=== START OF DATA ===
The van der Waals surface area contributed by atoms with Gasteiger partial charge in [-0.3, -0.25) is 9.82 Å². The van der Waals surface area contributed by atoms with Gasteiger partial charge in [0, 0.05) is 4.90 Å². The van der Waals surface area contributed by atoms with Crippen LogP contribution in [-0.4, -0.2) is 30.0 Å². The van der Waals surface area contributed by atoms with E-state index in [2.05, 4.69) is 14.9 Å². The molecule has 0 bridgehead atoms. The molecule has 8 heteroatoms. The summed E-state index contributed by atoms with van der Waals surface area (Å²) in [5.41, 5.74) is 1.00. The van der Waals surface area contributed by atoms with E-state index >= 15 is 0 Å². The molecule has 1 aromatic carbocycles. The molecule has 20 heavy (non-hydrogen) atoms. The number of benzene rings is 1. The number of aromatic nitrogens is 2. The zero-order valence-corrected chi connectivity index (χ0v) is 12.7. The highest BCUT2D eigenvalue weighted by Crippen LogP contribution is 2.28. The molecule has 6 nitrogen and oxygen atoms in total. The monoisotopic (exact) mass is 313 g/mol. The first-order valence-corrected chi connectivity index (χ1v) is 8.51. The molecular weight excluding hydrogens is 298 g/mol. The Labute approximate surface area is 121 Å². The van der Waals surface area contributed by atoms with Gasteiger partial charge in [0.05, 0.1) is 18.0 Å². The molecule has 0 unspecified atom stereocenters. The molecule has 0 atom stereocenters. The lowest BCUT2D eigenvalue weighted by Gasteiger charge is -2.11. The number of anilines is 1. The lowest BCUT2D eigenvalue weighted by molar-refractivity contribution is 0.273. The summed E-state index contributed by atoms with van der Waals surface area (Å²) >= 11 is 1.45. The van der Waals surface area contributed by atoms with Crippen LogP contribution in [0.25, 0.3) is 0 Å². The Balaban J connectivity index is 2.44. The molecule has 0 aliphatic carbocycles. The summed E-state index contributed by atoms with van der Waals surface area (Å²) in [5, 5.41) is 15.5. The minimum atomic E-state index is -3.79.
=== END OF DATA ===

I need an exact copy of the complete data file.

The van der Waals surface area contributed by atoms with Gasteiger partial charge in [-0.3, -0.25) is 9.82 Å². The van der Waals surface area contributed by atoms with Gasteiger partial charge in [0, 0.05) is 4.90 Å². The van der Waals surface area contributed by atoms with Crippen LogP contribution in [-0.4, -0.2) is 30.0 Å². The van der Waals surface area contributed by atoms with E-state index in [2.05, 4.69) is 14.9 Å². The molecule has 0 bridgehead atoms. The molecule has 8 heteroatoms. The summed E-state index contributed by atoms with van der Waals surface area (Å²) in [5.41, 5.74) is 1.00. The van der Waals surface area contributed by atoms with E-state index >= 15 is 0 Å². The molecule has 1 aromatic carbocycles. The molecule has 20 heavy (non-hydrogen) atoms. The number of benzene rings is 1. The number of aromatic nitrogens is 2. The zero-order valence-corrected chi connectivity index (χ0v) is 12.7. The highest BCUT2D eigenvalue weighted by Crippen LogP contribution is 2.28. The molecule has 6 nitrogen and oxygen atoms in total. The monoisotopic (exact) mass is 313 g/mol. The first-order valence-corrected chi connectivity index (χ1v) is 8.51. The molecular weight excluding hydrogens is 298 g/mol. The Labute approximate surface area is 121 Å². The van der Waals surface area contributed by atoms with Gasteiger partial charge in [0.05, 0.1) is 18.0 Å². The molecule has 0 unspecified atom stereocenters. The molecule has 0 atom stereocenters. The lowest BCUT2D eigenvalue weighted by Gasteiger charge is -2.11. The number of anilines is 1. The lowest BCUT2D eigenvalue weighted by molar-refractivity contribution is 0.273. The summed E-state index contributed by atoms with van der Waals surface area (Å²) >= 11 is 1.45. The van der Waals surface area contributed by atoms with Crippen LogP contribution in [0.25, 0.3) is 0 Å². The Balaban J connectivity index is 2.44. The molecule has 0 aliphatic carbocycles. The summed E-state index contributed by atoms with van der Waals surface area (Å²) in [5, 5.41) is 15.5. The minimum atomic E-state index is -3.79.